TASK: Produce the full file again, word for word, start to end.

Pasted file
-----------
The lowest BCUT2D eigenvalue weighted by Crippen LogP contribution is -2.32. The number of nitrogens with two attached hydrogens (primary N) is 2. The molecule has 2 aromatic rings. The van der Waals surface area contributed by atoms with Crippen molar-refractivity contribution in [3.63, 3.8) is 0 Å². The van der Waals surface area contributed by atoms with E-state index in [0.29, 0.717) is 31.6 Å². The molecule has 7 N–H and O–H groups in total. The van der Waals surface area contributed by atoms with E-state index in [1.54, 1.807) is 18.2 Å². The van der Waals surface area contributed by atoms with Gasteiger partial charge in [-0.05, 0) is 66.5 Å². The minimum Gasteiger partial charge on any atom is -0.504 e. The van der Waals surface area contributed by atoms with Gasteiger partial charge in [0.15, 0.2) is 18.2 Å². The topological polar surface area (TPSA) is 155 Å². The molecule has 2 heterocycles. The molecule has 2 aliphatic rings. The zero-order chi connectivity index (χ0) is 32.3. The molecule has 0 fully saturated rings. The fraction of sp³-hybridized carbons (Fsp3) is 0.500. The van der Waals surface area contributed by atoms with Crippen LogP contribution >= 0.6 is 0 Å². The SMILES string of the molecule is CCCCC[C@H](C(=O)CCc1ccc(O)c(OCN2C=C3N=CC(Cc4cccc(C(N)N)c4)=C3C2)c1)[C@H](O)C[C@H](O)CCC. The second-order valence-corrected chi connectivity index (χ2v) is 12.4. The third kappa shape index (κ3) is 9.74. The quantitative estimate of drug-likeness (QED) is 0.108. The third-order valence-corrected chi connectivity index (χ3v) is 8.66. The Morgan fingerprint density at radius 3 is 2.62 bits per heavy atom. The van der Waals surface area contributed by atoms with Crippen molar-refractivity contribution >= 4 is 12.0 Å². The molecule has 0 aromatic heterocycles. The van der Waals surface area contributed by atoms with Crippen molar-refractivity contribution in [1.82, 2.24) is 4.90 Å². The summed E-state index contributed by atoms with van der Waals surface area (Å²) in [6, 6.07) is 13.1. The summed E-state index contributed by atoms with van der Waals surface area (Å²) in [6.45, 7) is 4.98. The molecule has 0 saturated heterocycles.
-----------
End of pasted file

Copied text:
The lowest BCUT2D eigenvalue weighted by Crippen LogP contribution is -2.32. The number of nitrogens with two attached hydrogens (primary N) is 2. The molecule has 2 aromatic rings. The van der Waals surface area contributed by atoms with Crippen molar-refractivity contribution in [3.63, 3.8) is 0 Å². The van der Waals surface area contributed by atoms with E-state index in [0.29, 0.717) is 31.6 Å². The molecule has 7 N–H and O–H groups in total. The van der Waals surface area contributed by atoms with E-state index in [1.54, 1.807) is 18.2 Å². The van der Waals surface area contributed by atoms with Gasteiger partial charge in [-0.05, 0) is 66.5 Å². The minimum Gasteiger partial charge on any atom is -0.504 e. The van der Waals surface area contributed by atoms with Gasteiger partial charge in [0.15, 0.2) is 18.2 Å². The topological polar surface area (TPSA) is 155 Å². The molecule has 2 heterocycles. The molecule has 2 aliphatic rings. The zero-order chi connectivity index (χ0) is 32.3. The molecule has 0 fully saturated rings. The fraction of sp³-hybridized carbons (Fsp3) is 0.500. The van der Waals surface area contributed by atoms with Crippen LogP contribution >= 0.6 is 0 Å². The SMILES string of the molecule is CCCCC[C@H](C(=O)CCc1ccc(O)c(OCN2C=C3N=CC(Cc4cccc(C(N)N)c4)=C3C2)c1)[C@H](O)C[C@H](O)CCC. The second-order valence-corrected chi connectivity index (χ2v) is 12.4. The third kappa shape index (κ3) is 9.74. The quantitative estimate of drug-likeness (QED) is 0.108. The third-order valence-corrected chi connectivity index (χ3v) is 8.66. The Morgan fingerprint density at radius 3 is 2.62 bits per heavy atom. The van der Waals surface area contributed by atoms with Crippen molar-refractivity contribution >= 4 is 12.0 Å². The molecule has 0 aromatic heterocycles. The van der Waals surface area contributed by atoms with Crippen molar-refractivity contribution in [1.82, 2.24) is 4.90 Å². The summed E-state index contributed by atoms with van der Waals surface area (Å²) in [6, 6.07) is 13.1. The summed E-state index contributed by atoms with van der Waals surface area (Å²) in [6.45, 7) is 4.98. The molecule has 0 saturated heterocycles.